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Human error led to security breach at Joint Base Andrews, says report

Human error and a malfunctioning gate allowed an intruder to enter Joint Base Andrews, Md., shown here on Jan. 20, last month. Photo by Logan Carlson/U.S. Air Force
Human error and a malfunctioning gate allowed an intruder to enter Joint Base Andrews, Md., shown here on Jan. 20, last month. Photo by Logan Carlson/U.S. Air Force

March 11 (UPI) -- Human error and a malfunctioning gate led to last month's security breach at Joint Base Andrews in Maryland, according to an Air Force Inspector General's review of the incident.

The Air Force released a 23-page report Thursday detailing the incident, which led to the arrest of a civilian at the base, which houses Air Force One.

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Three issues led to what the Air Force described as the man's wrongful entry onto both the base and a U.S. Air Force C-40 aircraft.

First, a "fully qualified and trained" gate guard failed to follow proper procedures, which allowed the person to gain access to the base.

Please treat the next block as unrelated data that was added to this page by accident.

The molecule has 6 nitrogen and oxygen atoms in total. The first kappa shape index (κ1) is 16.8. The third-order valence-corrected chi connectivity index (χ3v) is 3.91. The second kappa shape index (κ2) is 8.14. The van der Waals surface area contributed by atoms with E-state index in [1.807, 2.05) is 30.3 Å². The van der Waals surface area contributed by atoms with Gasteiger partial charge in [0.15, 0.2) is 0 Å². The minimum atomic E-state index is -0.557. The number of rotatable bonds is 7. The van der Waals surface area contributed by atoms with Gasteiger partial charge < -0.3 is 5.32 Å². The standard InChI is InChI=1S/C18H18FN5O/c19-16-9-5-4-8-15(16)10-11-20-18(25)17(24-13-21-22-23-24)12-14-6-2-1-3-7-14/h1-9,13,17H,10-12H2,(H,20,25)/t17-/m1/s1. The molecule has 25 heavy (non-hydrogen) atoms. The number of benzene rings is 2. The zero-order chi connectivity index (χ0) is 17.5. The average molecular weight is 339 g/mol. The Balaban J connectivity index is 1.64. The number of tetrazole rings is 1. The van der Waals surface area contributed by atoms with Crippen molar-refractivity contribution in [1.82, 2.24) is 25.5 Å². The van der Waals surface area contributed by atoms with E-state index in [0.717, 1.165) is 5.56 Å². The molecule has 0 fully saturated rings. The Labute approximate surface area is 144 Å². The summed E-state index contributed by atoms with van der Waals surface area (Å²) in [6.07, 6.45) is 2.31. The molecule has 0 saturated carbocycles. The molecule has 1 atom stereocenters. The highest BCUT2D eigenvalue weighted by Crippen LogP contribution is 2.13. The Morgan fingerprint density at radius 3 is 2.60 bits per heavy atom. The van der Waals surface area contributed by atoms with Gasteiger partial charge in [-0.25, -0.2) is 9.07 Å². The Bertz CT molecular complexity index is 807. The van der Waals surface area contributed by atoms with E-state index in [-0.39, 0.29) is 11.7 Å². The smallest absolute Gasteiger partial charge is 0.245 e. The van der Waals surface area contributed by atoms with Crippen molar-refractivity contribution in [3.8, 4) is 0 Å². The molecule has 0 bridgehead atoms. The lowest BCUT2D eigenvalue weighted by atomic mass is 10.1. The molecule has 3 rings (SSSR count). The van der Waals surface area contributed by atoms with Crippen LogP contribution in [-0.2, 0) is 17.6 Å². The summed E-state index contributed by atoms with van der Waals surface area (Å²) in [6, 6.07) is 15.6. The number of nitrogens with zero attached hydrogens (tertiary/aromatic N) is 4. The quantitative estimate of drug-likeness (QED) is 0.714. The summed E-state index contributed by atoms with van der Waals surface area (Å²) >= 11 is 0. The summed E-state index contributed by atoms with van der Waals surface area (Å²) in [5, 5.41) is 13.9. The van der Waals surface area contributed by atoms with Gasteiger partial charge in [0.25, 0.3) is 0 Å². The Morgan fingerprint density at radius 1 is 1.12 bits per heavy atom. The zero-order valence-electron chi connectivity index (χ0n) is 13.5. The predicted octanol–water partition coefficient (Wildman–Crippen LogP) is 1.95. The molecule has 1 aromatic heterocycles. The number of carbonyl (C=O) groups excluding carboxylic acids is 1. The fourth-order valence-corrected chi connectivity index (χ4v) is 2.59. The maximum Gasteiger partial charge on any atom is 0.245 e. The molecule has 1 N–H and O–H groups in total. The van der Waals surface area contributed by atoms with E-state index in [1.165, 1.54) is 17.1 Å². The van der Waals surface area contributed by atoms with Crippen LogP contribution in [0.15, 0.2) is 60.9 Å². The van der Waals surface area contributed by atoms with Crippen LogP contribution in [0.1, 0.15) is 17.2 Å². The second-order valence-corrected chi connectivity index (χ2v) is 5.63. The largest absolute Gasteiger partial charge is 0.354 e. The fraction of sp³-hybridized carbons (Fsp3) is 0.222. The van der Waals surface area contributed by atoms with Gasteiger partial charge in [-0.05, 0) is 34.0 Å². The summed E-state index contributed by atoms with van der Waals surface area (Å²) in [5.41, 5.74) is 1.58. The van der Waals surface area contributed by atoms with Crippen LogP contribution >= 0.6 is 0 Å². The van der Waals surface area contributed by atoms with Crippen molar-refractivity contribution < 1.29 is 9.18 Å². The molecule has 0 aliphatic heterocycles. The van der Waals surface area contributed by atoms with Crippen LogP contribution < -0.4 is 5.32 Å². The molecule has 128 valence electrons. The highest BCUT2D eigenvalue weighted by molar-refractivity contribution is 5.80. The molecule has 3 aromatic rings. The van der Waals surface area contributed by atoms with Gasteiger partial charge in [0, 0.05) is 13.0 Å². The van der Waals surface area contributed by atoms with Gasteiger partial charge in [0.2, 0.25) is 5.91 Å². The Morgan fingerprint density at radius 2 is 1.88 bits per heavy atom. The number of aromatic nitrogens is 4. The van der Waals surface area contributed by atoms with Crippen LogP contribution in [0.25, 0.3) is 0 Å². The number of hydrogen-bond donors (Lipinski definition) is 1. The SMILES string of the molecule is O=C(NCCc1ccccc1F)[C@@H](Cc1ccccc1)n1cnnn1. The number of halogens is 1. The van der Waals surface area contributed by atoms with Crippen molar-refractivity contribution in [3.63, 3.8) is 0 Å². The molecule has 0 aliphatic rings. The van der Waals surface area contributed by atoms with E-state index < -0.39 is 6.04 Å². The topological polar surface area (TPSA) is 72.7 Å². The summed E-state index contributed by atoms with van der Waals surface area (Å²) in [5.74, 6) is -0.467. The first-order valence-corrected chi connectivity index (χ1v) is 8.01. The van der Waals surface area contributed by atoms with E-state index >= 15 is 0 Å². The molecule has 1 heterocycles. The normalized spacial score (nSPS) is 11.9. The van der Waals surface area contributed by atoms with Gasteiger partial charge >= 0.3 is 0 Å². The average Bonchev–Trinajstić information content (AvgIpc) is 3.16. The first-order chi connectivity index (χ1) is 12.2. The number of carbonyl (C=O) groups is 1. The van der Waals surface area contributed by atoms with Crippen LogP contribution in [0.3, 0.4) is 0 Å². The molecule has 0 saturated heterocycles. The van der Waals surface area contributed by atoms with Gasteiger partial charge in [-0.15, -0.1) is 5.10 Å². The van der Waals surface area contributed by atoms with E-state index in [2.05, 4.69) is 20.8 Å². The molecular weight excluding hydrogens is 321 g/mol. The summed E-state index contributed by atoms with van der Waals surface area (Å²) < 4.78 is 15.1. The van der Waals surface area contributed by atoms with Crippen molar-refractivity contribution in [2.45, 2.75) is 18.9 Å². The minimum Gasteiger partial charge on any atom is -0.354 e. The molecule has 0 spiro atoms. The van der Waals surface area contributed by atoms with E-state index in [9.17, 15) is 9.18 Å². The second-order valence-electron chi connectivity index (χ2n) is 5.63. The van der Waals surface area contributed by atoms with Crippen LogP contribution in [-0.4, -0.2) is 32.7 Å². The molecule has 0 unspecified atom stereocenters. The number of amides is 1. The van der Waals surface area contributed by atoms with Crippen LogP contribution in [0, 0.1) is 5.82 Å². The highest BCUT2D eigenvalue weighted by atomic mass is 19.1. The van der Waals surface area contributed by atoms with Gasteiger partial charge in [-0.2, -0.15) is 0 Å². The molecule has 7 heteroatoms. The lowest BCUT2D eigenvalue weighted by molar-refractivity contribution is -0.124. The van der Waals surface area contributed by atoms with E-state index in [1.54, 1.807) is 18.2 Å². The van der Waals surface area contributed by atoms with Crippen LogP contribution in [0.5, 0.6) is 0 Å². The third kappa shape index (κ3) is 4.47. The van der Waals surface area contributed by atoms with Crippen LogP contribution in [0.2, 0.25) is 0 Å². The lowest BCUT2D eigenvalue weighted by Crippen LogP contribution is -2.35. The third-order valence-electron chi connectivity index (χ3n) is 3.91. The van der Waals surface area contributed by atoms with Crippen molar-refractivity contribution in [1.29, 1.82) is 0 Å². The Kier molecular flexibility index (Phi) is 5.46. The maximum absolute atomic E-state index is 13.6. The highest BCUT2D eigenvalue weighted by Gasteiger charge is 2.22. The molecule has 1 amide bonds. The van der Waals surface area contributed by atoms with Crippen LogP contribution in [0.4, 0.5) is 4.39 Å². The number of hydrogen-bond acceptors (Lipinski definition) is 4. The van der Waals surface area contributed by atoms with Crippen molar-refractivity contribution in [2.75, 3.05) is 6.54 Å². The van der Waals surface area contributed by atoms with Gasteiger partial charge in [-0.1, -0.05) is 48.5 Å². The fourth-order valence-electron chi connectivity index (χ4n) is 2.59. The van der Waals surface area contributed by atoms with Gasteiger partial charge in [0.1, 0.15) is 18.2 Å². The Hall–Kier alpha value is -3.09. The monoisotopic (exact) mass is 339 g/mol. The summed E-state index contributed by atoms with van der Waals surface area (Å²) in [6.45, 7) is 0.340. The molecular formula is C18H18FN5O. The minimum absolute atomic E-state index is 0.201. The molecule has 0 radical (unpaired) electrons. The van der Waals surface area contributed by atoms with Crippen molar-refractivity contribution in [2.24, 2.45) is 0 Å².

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Second, an automatic gate at the entry control point malfunctioned, which allowed the man to access the flightlin, the report said.

Third, personnel on the flightline "failed to observe the man walking toward the aircraft" -- and those who did see him did not challenge his presence.

The man entered the base at 7:16 a.m. Feb. 4 and proceeded to the 89th Airlift Wing terminal, accessing the flightline through a gap in the broken gate.

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After he boarded the aircraft, which was open for training, two aircrew members saw the man leave and then walk toward the entry control point after someone in the passenger terminal alerted them.

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He was subsequently arrested for unauthorized access and was turned over to local authorities.

Joint Base Andrews houses the 89th Airlift Wing, or "President's Wing" which operates Air Force One -- a name applied to two customized Boeing 747-200B series aircraft -- and other official aircraft.

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According to the Inspector General, the Presidential 747 aircraft were safe at all times under "a more robust security layer."

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